Cuba 'sonic attacks' changed people's brains, study suggests
Key Excerpts from Article on Website of CNN News
Posted: August 12th, 2019
Whatever was behind the "sonic attacks" experienced by US government personnel in Havana, Cuba, starting in late 2016 remains a mystery - but a new study published Tuesday looks inside the workers' brains for clues. MRI brain scans from 40 patients - 23 men and 17 women - showed variations in brain structure and functional connectivity ... when compared with 48 other adults. "There were group differences all over the brain," said study author Ragini Verma. "Especially in an area called the cerebellum, which is also implicated in the kind of clinical symptoms that most of these patients were demonstrating, which is balance, eye movement, dizziness, etcetera." Differences in connectivity were also observed in the brain's auditory and visuospatial areas. These patterns don't fit a clear picture of a specific disorder. "It certainly does not resemble the imaging presentation of traumatic brain injury or concussion, although they present with clinical symptoms which are concussion-like," Verma said. "The sounds were often associated with pressurelike or vibratory sensory stimuli," according to the study. One patient reported hearing two 10-second pulses, while others said they could hear the sound for more than 30 minutes. State Department and federal investigators have testified that they were unable to determine the source or cause of the ailments in Havana, stating only that they "were most likely related to trauma from a non-natural source."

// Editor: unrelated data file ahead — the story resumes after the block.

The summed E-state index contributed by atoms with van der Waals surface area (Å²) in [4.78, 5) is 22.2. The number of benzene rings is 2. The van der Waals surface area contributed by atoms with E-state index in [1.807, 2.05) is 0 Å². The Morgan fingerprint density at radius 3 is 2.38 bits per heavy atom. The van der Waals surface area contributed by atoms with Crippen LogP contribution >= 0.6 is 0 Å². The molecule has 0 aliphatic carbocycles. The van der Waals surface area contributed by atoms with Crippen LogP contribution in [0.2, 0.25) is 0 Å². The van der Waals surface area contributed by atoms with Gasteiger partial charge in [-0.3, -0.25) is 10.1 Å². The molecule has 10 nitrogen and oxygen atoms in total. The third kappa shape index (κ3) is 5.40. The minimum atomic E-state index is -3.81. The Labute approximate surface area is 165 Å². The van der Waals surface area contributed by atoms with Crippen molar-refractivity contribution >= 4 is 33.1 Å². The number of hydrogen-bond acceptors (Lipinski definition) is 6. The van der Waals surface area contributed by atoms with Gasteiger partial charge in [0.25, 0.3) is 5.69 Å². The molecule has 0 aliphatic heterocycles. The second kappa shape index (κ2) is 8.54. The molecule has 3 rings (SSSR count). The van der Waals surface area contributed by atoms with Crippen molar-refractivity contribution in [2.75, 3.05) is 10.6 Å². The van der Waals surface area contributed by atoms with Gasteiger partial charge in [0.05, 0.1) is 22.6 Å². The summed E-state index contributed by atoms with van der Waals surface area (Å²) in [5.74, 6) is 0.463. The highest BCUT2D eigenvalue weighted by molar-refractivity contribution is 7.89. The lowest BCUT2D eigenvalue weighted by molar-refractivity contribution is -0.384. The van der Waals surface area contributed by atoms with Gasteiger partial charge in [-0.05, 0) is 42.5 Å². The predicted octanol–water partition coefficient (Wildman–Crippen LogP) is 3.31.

Note: Read more on these mysterious "sonic attacks." Sound weapons developed for war and increasingly used against civilian populations are well-documented. For more along these lines, see concise summaries of deeply revealing news articles on non lethal-weapons from reliable major media sources.